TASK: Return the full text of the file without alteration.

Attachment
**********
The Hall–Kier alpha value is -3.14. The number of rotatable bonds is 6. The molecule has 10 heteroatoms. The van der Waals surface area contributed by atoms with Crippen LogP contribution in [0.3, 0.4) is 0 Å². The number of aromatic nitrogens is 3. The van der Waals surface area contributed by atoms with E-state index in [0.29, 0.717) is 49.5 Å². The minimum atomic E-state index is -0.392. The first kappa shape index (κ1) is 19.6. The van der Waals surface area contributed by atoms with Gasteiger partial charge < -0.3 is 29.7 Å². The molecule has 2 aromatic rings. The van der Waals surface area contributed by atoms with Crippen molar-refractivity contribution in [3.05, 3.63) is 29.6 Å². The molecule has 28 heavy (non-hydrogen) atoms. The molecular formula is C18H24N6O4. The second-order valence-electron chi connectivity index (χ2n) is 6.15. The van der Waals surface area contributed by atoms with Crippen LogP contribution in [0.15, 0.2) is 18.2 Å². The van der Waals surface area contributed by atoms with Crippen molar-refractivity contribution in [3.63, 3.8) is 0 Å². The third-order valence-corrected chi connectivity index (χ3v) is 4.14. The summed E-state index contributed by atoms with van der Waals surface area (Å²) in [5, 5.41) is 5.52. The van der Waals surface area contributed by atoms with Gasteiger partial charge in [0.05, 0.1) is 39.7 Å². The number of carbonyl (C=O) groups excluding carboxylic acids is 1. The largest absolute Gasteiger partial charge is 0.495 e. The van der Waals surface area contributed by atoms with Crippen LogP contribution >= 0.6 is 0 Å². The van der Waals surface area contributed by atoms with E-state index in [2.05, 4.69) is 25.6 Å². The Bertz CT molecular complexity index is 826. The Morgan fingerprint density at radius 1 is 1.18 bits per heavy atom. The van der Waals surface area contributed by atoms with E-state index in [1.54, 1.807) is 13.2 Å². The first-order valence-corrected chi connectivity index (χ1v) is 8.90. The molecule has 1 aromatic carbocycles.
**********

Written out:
The Hall–Kier alpha value is -3.14. The number of rotatable bonds is 6. The molecule has 10 heteroatoms. The van der Waals surface area contributed by atoms with Crippen LogP contribution in [0.3, 0.4) is 0 Å². The number of aromatic nitrogens is 3. The van der Waals surface area contributed by atoms with E-state index in [0.29, 0.717) is 49.5 Å². The minimum atomic E-state index is -0.392. The first kappa shape index (κ1) is 19.6. The van der Waals surface area contributed by atoms with Gasteiger partial charge < -0.3 is 29.7 Å². The molecule has 2 aromatic rings. The van der Waals surface area contributed by atoms with Crippen molar-refractivity contribution in [3.05, 3.63) is 29.6 Å². The molecule has 28 heavy (non-hydrogen) atoms. The molecular formula is C18H24N6O4. The second-order valence-electron chi connectivity index (χ2n) is 6.15. The van der Waals surface area contributed by atoms with Crippen LogP contribution in [0.15, 0.2) is 18.2 Å². The van der Waals surface area contributed by atoms with Crippen molar-refractivity contribution in [3.63, 3.8) is 0 Å². The third-order valence-corrected chi connectivity index (χ3v) is 4.14. The summed E-state index contributed by atoms with van der Waals surface area (Å²) in [5, 5.41) is 5.52. The van der Waals surface area contributed by atoms with Gasteiger partial charge in [0.05, 0.1) is 39.7 Å². The number of carbonyl (C=O) groups excluding carboxylic acids is 1. The largest absolute Gasteiger partial charge is 0.495 e. The van der Waals surface area contributed by atoms with Crippen LogP contribution >= 0.6 is 0 Å². The van der Waals surface area contributed by atoms with E-state index in [2.05, 4.69) is 25.6 Å². The Bertz CT molecular complexity index is 826. The Morgan fingerprint density at radius 1 is 1.18 bits per heavy atom. The van der Waals surface area contributed by atoms with E-state index in [1.54, 1.807) is 13.2 Å². The first-order valence-corrected chi connectivity index (χ1v) is 8.90. The molecule has 1 aromatic carbocycles.